Middleweight beltholder Peter Quillin could soon defend his WBO title against promotional stablemate Danny Jacobs.
In case you're wondering, Lewis will not fight again
Former undisputed Lennox Lewis, who turns 46 in September, lists his children, contentment and induction into the International Hall of Fame among the reasons he will never fight again.
Lennox Lewis doesn't turn 46 until Sept. 2. But just in case anyone is wondering, the former undisputed heavyweight titleholder has no plans of a comeback.
"No way. Been there, done that," said Lewis, who is nearly eight years into his retirement.
A married father of three, Lewis spends much of his time chasing his children Ling, 7, Landon, 6, and, Leya, 2.
"I think my secret is two-fold," said Lewis. "One would be my kids. The second thing is that I've accomplished all of my goals."
Lewis made his assertions during Wednesday's national conference call promoting Saturday's vacant WBA "regular" heavyweight title bout featuring former Olympic gold medalist Alexander Povetkin (21-0, 15 KOs) against Ruslan Chagaev (27-1-1, 17 KOs) from Messehalle, Erfurt, Thüringen, Germany.
Lewis will be will be a live broadcast analyst for EPIX for Povetkin-Chagaev, calling their fight from the network's New York City studios.
"I think that it's going to be a scrappy fight. You've got two guys that like to throw punches," said Lewis, who shares the same birthday as Povetkin, who turns 32 on Sept. 2.
"They're definitely going to be throwing a lot of leather in there. They're similar size, they're of similar age. So you should get a really exciting fight out of them."
The London-born Lewis retired in at the age of 38 with a record of 41-2 and 32 knockouts in November of 2003.
The Ukrainian-born Klitschko was praised for his bravery during his loss to Lewis, giving the winner all that he could handle before their fight was stopped due to a large gash over one of Klitschko's s eyes.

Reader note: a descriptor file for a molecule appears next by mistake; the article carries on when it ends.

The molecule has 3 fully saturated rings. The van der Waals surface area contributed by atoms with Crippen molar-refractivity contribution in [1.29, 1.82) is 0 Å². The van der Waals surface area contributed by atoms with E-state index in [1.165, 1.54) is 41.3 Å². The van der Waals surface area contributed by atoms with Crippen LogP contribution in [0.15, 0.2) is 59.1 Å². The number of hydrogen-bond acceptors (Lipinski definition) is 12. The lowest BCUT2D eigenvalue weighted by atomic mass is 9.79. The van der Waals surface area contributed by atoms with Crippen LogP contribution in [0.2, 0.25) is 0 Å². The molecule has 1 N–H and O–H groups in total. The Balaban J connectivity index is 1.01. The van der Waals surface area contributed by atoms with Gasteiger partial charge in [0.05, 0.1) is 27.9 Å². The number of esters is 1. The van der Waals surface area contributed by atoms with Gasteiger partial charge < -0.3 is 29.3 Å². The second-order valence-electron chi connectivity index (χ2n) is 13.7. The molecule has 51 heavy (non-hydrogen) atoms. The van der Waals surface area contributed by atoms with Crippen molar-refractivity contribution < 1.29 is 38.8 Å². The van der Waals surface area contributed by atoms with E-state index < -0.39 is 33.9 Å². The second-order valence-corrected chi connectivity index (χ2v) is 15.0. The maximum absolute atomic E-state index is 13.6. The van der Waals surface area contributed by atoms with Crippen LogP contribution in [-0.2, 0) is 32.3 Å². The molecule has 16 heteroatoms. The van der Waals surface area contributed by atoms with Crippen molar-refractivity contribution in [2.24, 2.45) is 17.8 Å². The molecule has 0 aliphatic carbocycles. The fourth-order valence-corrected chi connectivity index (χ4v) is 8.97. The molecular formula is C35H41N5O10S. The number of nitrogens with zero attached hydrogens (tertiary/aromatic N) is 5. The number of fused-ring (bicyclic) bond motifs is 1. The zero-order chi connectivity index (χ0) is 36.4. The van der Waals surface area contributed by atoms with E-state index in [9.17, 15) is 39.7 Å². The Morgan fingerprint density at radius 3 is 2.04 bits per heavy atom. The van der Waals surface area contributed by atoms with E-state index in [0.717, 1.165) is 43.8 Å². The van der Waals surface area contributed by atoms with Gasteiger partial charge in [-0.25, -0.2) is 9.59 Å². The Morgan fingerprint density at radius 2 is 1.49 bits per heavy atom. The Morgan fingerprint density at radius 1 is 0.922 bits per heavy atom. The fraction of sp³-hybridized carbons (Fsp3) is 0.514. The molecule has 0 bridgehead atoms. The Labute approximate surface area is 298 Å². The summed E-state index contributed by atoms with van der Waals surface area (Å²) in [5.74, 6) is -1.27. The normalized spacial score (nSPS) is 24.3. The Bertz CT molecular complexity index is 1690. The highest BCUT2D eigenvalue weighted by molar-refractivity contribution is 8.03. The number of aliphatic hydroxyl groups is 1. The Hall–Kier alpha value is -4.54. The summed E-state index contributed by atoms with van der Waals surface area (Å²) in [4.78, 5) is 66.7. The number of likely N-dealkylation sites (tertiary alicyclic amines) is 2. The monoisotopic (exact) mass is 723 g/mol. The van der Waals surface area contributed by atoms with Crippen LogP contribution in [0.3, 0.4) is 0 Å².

Vitali Klitschko turned 40 last month, and his younger brother, Wladimir Klitschko, is guided by Lewis' former trainer Manny Steward.
Vitali is the WBC titleholder, and Wladimir, 35, reigns as the WBA's "super" beltholder and also claims the IBF and WBO versions of the crown.
Wladimir has a 14-bout winning streak that includes 10 knockouts, and vitali a 10-fight winning streak that includes eight stoppages.
"As far as Klitschko is concerned, he was definitely my icing on the cake," said Lewis. "But as far as continuing my career, you know, I've been there, done that."
Tarver (29-6, 20 KOs), who turns 43 in November, became the first man to stop Green, ending the loser's winning streak at 10 fights.
Tarver had previously ended a 17-month layoff and a two-fight losing streak with a unanimous-decision victory against Nagy Aguilera in his heavyweight debut in October.
But Lewis will likely remain relegated to the ringside microphone.
Just ask Teddy Atlas.
"Leave him alone. He's not coming back. He's doing very good with his life the way that he is. He's doing great. He's healthy. He's smart," said Atlas, who trains Povetkin.
"He's put his money away. He's conducted himself like a champion outside of the ring. Leave him alone. He's had a great career and he's got a great legacy."
Lewis lists being inducted into the International Hall of Fame in 2009 as another reason for contentment outside of the ring.
"When you get put into the Hall of Fame," said Lewis, "people in the Hall of Fame don't really come back."
Lem Satterfield can be reached at email@example.com